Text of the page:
Dr Francesco Rigoli speaks to Psychology Today on his research suggesting that political extremists hold on rigidly to particular values, whereas political moderates embrace a wider field of values more loosely.

By Mr Shamim Quadir(Senior Communications Officer), Published

Psychological research comparing those who hold politically extreme ideologies (left or right) with those endorsing moderate ideologies is growing fast, and this is perhaps due to the recent surge of political polarisation in countries such as the USA and the UK.

However, a new study from Dr Francesco Rigoli, Senior Lecturer at the Department of Psychology at City, University of London, suggests that research into the influence of people’s values has, surprisingly, remained unexplored in this area. This is despite values being at the heart of the notion of ideology, and so much so that scholars often define ideologies primarily in terms of underlying values.

Published in the journal Political Psychology, Dr Rigoli’s research asked whether there was any common aspect, in terms of values, that is shared by both left and right wing extremists and distinguishes them from political moderates.

To do this he surveyed 750 American and British citizens on the matter, and reviewed responses to value based questions from previous surveys (by people across political the political spectrum, from left to right), including the European Social Survey (ESS. based at City, University of London).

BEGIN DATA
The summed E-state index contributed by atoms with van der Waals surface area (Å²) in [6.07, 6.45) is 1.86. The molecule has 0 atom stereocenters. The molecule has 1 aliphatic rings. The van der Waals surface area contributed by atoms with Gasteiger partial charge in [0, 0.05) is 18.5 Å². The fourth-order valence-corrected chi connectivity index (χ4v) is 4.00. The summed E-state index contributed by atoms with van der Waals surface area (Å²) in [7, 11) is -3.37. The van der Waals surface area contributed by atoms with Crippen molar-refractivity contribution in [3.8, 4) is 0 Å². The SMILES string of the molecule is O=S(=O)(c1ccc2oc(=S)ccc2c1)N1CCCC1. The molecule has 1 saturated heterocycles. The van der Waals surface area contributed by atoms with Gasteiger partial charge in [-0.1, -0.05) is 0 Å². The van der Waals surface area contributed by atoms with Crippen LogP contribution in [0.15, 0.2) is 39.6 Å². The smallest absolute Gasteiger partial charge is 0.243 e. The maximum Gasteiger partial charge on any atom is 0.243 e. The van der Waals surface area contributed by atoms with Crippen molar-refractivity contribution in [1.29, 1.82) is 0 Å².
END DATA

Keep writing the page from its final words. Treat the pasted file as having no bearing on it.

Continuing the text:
Across all these sources, he found a positive association between respondents reporting how far left or right they were on scales of political orientation with how variable their responses were across scales of basic human values (e.g. security, wealth, equality); meaning to what degree, overall, they accepted some values, whilst rejecting others.

Commenting this week in Psychology Today, he interpreted the findings as:

While some people tend to commit towards some specific values (e.g., security) and disregard other values (e.g., wealth), another group of people invest in a multiplicity of values, with no one in particular. Note that this consideration applies to general values, besides those dealing with political issues. My study shows that the first group of people is predisposed to embrace extremist political ideologies, either on the right or on the left; while the second group of people will tend to support moderate ideologies.

Whilst the study suggests this effect is widespread in European countries and the USA, it did not investigate whether the same would hold true outside of Western society, nor did the research account for those people whose political orientation may not adhere to a typically left-right axis of political viewpoints.

Nevertheless, to the author’s knowledge, this is the first empirical evidence of an aspect of an individual’s values being able to distinguish political extremist from moderate, and which could offer valuable insight into how political landscapes in the West can evolve toward polarisation, and how they might be brought back toward consensus.

Find out more

Read the Psychology Today article, ‘What Can Studying Values Tell Us About Political Extremism?’

Read the research study, ‘Political Extremism and a Generalized Propensity to Discriminate Among Values’ in the journal, Political Psychology.